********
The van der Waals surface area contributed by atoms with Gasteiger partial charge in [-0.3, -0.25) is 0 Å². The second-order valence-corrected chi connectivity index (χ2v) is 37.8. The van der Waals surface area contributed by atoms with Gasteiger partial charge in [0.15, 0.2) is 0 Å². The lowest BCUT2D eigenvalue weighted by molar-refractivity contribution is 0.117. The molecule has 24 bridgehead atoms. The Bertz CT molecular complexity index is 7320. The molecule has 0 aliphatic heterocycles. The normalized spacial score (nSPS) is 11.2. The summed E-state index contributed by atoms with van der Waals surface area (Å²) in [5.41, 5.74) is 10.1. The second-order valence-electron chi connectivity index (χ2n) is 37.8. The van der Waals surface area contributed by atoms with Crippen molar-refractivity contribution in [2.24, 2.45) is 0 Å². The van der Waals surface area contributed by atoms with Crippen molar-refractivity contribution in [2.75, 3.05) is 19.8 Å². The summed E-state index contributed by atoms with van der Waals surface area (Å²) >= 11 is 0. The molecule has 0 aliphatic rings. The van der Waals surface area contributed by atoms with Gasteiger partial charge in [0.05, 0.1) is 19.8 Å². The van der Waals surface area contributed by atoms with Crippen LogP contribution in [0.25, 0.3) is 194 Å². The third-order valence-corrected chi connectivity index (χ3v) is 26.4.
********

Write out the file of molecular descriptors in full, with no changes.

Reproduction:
The van der Waals surface area contributed by atoms with Gasteiger partial charge in [-0.3, -0.25) is 0 Å². The second-order valence-corrected chi connectivity index (χ2v) is 37.8. The van der Waals surface area contributed by atoms with Gasteiger partial charge in [0.15, 0.2) is 0 Å². The lowest BCUT2D eigenvalue weighted by molar-refractivity contribution is 0.117. The molecule has 24 bridgehead atoms. The Bertz CT molecular complexity index is 7320. The molecule has 0 aliphatic heterocycles. The normalized spacial score (nSPS) is 11.2. The summed E-state index contributed by atoms with van der Waals surface area (Å²) in [5.41, 5.74) is 10.1. The second-order valence-electron chi connectivity index (χ2n) is 37.8. The van der Waals surface area contributed by atoms with Crippen molar-refractivity contribution in [2.24, 2.45) is 0 Å². The van der Waals surface area contributed by atoms with Crippen molar-refractivity contribution in [2.75, 3.05) is 19.8 Å². The summed E-state index contributed by atoms with van der Waals surface area (Å²) >= 11 is 0. The molecule has 0 aliphatic rings. The van der Waals surface area contributed by atoms with Gasteiger partial charge in [0.05, 0.1) is 19.8 Å². The van der Waals surface area contributed by atoms with Crippen LogP contribution in [0.25, 0.3) is 194 Å². The third-order valence-corrected chi connectivity index (χ3v) is 26.4.